Three-four-three, three-five-three - they sound like football formations being mulled over by managers of teams at the Euro 2016 tournament which starts this week.
But while formations are regarded as only so important when designing a winning formula on the pitch (and the goalkeeper-less line-up is unlikely, unless desperate), they are far more vital when it comes to organising people in the sky.
For this is how airlines and airplane makers look to maximise passenger numbers - and therefore profit.
And it is the three-five-three which looks set to come to fruition for Airbus, with Dubai carrier Emirates the likely recipient of a rejigged and even bigger version of the A380, the world’s biggest passenger plane, should the French manufacturer go ahead with the design.
The new seating plan for the A380 can fit 11 people in one row, one more than the previous line-up.
Re-arranging fixtures and fittings within the A380 could accommodate 60 more customers without reducing the width or pitch of its seats, Kiran Rao, Airbus’s director of strategy and marketing, told Bloomberg.
One way to shoehorn more passengers on board would be to alter the staircases that connect the double-decker jet’s two passenger floors.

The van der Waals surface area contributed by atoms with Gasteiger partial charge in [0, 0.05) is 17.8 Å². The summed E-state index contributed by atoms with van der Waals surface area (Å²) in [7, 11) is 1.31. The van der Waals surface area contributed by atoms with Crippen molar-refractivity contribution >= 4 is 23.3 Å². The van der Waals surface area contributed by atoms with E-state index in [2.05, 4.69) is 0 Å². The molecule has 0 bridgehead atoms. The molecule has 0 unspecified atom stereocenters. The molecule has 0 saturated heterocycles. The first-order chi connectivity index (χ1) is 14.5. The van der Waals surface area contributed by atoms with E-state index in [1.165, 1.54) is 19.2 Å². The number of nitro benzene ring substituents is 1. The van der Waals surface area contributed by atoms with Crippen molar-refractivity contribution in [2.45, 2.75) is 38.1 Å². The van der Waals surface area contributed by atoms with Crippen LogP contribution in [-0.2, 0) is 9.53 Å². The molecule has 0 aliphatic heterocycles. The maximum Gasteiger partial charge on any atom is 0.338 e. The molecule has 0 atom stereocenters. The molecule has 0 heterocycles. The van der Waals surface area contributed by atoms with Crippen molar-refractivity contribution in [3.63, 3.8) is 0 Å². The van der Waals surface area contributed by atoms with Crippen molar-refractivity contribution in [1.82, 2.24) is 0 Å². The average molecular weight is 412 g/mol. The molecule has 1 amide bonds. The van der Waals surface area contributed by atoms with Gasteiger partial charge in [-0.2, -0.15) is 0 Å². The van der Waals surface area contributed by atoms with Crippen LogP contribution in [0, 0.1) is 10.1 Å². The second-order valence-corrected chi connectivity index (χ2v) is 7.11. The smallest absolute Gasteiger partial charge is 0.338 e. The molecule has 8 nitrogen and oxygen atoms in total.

Bloomberg reported that existing A380 customers suggested that curved steps located toward the rear of the world’s biggest jetliner are rarely used since passengers have little need to move between levels, opening up the possibility of making them less of a design feature to create more room.
Emirates has been the biggest purchaser of the A380, having ordered 142, of which 77 were said last month to be in operation. The carrier has said that it could increase the number beyond 200 when it moves to Dubai’s second airport, Al Maktoum International at Dubai South.
Last year, Emirates started using a two-class configuration of the A380, featuring 58 flat-bed seats in business class and 557 seats in economy. This compares to a total of 489 seats in its three-class ultra long range A380 and 517 in its long range version.
The airline’s president Tim Clark said last week at Iata meeting in Dublin that he has all but given up on the re-engined A380neo. He said that talks with the manufacturer regarding an upgrade had “kind of lapsed”.
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